We endorse Harold Weinbrecht. A Democrat, he received our endorsement in 2007 and we believe he has earned a second term.
We appreciate his emphasis on environmental protection, which earned him the endorsement of the N.C. Chapter of the Sierra Club. He created a town sustainability manager position and the Citizen Issue Review Commission to encourage local participation in government, including the development process. Weinbrecht has shown that he supports well-planned, responsible development while curbing unbridled growth that damages the environment and quality of life.
(However, we do disagree with how leaders from Cary and other western Wake County municipalities handled the siting of the new wastewater treatment plant in New Hill, which affects those residents' quality of life.)
Michelle Muir, a Republican, is president of The Spoken Image, a marketing consulting group for small businesses and nonprofits. While she is clearly passionate about Cary, her stances, particularly on growth, are not progressive.
"We have this divisiveness ... between anti-growth and pro-growth," said Muir, who sits on the planning and zoning board, at a recent candidates' forum.
Muir, like many of Cary's conservative candidates (see Don Hyatt as Exhibit A), contends that Cary is unfriendly to business. While some businesses have griped over the town's stringent sign ordinance, we don't see evidence that throngs of people have abandoned Cary over it, especially given the number of major corporations that have located in the town over the past five years. And businesses and developers should be elated that impact fees have been waived for downtown development. Weinbrecht has also supported incentives for developers and nonprofits to build affordable housing.
If being "unwelcoming" means regulating growth rather than allowing the development to run amok (see Chatham County as Exhibit B), then we support Weinbrecht's stance and, if it exists, Cary's cool reception to the bulldozers.
However, it is fair to say the sign ordinance is a major issue in Cary. In 2009, David Bowden, who later passed away, hired someone to paint a sign on his house that read "Screwed by the Town of Cary," which, the town said, violated the ordinance. Officials threatened to fine Bowden if he didn't change the size of his sign, although he did not have to alter its message. However, a U.S. district court ruled that unless Cary regulates holiday decorations and public art, it can't enforce the ordinance in the Bowden case. Cary is appealing the case to the U.S. 4th Circuit Court; it could go to the N.C. Supreme Court.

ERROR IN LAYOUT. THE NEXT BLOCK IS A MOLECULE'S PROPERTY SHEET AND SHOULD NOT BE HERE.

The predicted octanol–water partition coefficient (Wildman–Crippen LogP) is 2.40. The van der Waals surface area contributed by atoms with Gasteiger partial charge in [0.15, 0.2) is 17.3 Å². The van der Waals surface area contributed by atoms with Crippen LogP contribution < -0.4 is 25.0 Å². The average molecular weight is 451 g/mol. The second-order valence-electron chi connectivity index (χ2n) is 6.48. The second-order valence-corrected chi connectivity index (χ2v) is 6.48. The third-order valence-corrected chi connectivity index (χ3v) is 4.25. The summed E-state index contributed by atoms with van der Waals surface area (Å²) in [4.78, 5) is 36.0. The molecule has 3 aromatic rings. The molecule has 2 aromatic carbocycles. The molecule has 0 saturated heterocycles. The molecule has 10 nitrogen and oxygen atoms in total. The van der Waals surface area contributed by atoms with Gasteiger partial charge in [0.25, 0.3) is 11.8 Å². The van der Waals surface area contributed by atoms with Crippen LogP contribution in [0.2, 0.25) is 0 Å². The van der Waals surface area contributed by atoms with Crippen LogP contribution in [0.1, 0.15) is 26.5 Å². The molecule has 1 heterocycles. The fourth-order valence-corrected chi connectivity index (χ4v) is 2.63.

Weinbrecht sees the case as a legal defense of the town's sign ordinance. "If our sign ordinance goes away, your neighbor could put up a billboard with flashing lights into your bedroom," he said at the forum. (Really? Are you sure you're not exaggerating, Mayor?)
Muir wanted the sign down, she said at the forum, adding, "I want us to stop spending money on [the case.]" However, the town's insurance now kicks in to cover any future legal expenses related to the case. Stay tuned.
We are disappointed that Muir has stooped to criticizing Weinbrecht over petty matters. In her questionnaire, she took issue with Weinbrecht's 2010 vote to increase council members' travel allowance. "That is not fiscal responsibility," she wrote, because gas prices had dropped from the previous year. However, the increase was only $300, a bump from $9,300 to $9,600,
And gas prices fluctuate: Today you might pay $3.25 for a gallon of gas; by the end of the week it could be closer to $4. Considering the council's pay—$10,859 a year, plus travel—begrudging them additional gas money seems unreasonable.
Muir also took a swipe at Weinbrecht for allegedly not being a full-time mayor. Weinbrecht's works as a software engineer at SAS, so he is unable to regularly meet during the day. Yet given Weinbrecht's puny town salary—$13,000 annually, plus a $10,000 travel allowance—he, like most mayors, have to work: Durham's Bill Bell, at UDI; Raleigh's Charles Meeker, at a law firm. We prefer that our elected officials work, even full-time; it keeps them in touch with the issues facing the average citizen.